It’s been suggested by some commentators that responsive website design has actually emphasised how limited we are in our design practices. It’s a fair point; we take a standardised resolution, create a design, and then work out how we can rehash it to work on other devices. The argument goes that responsive web design should actually level the playing field. It is out of this discussion that mobile-first responsive design has been birthed.
Responsive mobile design begins with mobile-first presuppositions. In other words, it is the mobile version of the site that is prioritised, and then adjustments are made for larger devices. This sounds like a simple adjustment, but responsive mobile design has had a wonderful impact on the way that we think about design. It’s helped simplify the web design process no end, not least because it’s helped website designers work out what shouldn’t be included. The result is a movement towards cleaner, minimalist designs.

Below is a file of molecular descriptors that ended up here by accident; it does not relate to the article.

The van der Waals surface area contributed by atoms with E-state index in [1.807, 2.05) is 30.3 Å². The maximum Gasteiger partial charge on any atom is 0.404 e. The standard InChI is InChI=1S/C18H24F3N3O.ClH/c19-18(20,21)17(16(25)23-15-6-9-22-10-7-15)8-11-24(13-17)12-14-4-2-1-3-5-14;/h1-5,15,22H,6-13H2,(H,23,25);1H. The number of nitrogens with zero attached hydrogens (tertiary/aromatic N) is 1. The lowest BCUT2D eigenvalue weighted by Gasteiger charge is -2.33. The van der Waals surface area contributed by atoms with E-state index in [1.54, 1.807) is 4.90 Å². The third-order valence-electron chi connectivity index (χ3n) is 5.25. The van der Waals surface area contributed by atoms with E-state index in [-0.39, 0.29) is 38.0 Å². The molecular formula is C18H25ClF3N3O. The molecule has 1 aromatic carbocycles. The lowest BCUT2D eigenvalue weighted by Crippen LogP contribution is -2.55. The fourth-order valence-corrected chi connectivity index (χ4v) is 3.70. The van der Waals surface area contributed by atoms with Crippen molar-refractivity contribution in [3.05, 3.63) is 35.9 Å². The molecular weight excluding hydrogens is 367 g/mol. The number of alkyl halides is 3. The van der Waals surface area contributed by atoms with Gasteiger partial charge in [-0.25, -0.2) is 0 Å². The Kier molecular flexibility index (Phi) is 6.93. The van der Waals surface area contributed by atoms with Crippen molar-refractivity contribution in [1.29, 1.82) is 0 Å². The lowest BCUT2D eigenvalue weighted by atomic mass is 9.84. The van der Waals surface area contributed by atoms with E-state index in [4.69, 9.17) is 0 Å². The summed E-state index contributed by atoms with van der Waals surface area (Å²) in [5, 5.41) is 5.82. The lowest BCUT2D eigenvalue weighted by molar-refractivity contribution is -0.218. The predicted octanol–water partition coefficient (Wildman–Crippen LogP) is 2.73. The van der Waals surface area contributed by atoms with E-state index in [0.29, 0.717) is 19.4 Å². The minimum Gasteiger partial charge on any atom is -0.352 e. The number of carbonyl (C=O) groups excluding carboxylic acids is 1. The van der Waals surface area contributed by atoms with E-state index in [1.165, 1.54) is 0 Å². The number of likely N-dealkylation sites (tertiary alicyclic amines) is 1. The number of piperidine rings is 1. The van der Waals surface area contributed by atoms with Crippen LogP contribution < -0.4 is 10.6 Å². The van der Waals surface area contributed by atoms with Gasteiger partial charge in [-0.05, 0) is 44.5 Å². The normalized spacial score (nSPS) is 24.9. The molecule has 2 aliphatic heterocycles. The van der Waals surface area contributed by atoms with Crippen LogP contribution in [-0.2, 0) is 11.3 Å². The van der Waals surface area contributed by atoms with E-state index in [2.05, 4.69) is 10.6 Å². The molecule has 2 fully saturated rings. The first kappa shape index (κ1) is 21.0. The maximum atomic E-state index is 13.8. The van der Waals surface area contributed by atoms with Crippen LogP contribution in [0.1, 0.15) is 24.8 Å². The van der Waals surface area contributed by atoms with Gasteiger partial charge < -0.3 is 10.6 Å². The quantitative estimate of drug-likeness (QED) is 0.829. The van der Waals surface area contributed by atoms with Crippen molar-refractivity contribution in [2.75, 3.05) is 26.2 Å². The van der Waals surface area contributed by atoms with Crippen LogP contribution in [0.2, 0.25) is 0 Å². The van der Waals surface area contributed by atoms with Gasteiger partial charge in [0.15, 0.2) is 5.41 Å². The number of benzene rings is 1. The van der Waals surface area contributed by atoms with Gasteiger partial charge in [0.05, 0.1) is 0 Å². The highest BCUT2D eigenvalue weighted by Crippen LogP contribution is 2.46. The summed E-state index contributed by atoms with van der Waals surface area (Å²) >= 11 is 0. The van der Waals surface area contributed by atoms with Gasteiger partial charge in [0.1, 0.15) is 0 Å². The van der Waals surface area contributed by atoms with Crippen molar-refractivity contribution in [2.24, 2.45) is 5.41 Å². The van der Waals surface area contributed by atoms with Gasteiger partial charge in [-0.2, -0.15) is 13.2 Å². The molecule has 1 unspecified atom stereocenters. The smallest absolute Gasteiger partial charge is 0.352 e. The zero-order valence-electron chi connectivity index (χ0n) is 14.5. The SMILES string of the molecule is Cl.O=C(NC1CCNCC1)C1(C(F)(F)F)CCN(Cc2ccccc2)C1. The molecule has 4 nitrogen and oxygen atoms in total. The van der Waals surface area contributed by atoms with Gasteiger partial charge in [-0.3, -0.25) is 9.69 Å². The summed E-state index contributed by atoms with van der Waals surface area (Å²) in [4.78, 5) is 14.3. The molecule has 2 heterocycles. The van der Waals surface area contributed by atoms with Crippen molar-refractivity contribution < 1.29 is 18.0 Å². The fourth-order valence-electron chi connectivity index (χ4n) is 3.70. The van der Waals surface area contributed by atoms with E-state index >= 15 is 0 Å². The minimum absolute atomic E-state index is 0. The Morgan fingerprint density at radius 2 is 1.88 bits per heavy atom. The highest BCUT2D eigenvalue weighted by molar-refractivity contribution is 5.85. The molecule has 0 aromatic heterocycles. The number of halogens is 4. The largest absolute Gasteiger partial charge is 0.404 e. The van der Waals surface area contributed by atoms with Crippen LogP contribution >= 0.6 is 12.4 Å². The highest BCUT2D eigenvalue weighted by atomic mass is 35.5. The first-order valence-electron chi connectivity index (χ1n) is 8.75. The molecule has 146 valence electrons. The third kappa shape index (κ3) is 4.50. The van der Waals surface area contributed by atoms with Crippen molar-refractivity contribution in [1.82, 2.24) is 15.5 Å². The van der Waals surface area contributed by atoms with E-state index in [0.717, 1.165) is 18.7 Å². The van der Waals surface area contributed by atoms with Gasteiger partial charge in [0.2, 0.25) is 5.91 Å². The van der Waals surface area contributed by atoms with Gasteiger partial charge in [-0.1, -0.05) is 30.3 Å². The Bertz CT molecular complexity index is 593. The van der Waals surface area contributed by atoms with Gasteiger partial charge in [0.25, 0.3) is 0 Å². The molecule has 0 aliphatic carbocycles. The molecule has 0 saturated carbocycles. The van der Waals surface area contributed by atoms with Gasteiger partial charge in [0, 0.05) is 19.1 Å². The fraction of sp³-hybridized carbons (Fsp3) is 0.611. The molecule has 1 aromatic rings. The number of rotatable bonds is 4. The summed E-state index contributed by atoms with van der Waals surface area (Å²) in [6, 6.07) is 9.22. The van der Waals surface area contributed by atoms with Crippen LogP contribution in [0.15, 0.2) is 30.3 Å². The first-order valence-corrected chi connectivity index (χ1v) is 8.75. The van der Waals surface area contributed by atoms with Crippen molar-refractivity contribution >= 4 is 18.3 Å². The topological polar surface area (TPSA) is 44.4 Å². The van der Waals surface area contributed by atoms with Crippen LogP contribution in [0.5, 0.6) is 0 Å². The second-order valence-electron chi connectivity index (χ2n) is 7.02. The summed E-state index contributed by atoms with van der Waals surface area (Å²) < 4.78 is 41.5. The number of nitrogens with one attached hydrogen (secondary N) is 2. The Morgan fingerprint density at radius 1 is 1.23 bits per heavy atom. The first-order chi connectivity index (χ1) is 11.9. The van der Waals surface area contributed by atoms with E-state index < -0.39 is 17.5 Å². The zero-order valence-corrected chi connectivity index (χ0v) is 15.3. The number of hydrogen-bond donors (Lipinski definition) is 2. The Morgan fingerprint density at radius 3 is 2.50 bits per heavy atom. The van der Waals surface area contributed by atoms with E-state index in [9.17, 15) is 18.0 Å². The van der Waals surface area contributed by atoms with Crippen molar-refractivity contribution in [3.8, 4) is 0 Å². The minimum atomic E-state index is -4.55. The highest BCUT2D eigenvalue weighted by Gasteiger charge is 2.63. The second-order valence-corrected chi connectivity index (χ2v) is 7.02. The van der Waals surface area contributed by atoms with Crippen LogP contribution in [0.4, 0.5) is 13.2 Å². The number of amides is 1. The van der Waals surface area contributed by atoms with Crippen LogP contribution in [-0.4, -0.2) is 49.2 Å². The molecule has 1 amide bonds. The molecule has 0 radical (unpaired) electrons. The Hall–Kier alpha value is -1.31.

We’ve seen various changes as a result of responsive mobile design. The introduction of ‘whitespace’ (ie large, unoccupied spaces on the site) has resulted in leaner, cleaner sites that really do concentrate on the essential components and design features. This is often accompanied by ‘big photography’, with images being upscaled for higher-resolution devices and filling the page with life and colour. That web designers are less concerned about loading pages with content and text has left few people complaining…
There has also resulted in a big movement towards functionality. When you’re using a mobile device, ease of use is an essential requirement, because you’ve got a smaller screen and fingers tend to be less accurate than cursors. This means that we’re looking for big buttons, clear links, and much more intuitive design – we can’t, for example, use the hover function in the way that might on a desktop-orientated site. Responsive mobile design also tends towards linear pages rather than multiple menus, encouraging the user to keep scrolling down in order to find information. This can easily be transferred to desktop-versions of the site, encouraging the site visitor to do likewise. After all, who says that a website shouldn’t have 3 or 4 pages, each accessed by scrolling down?
We really like responsive mobile design and love the impact that mobile-first design is having on the industry. Vive la revolution!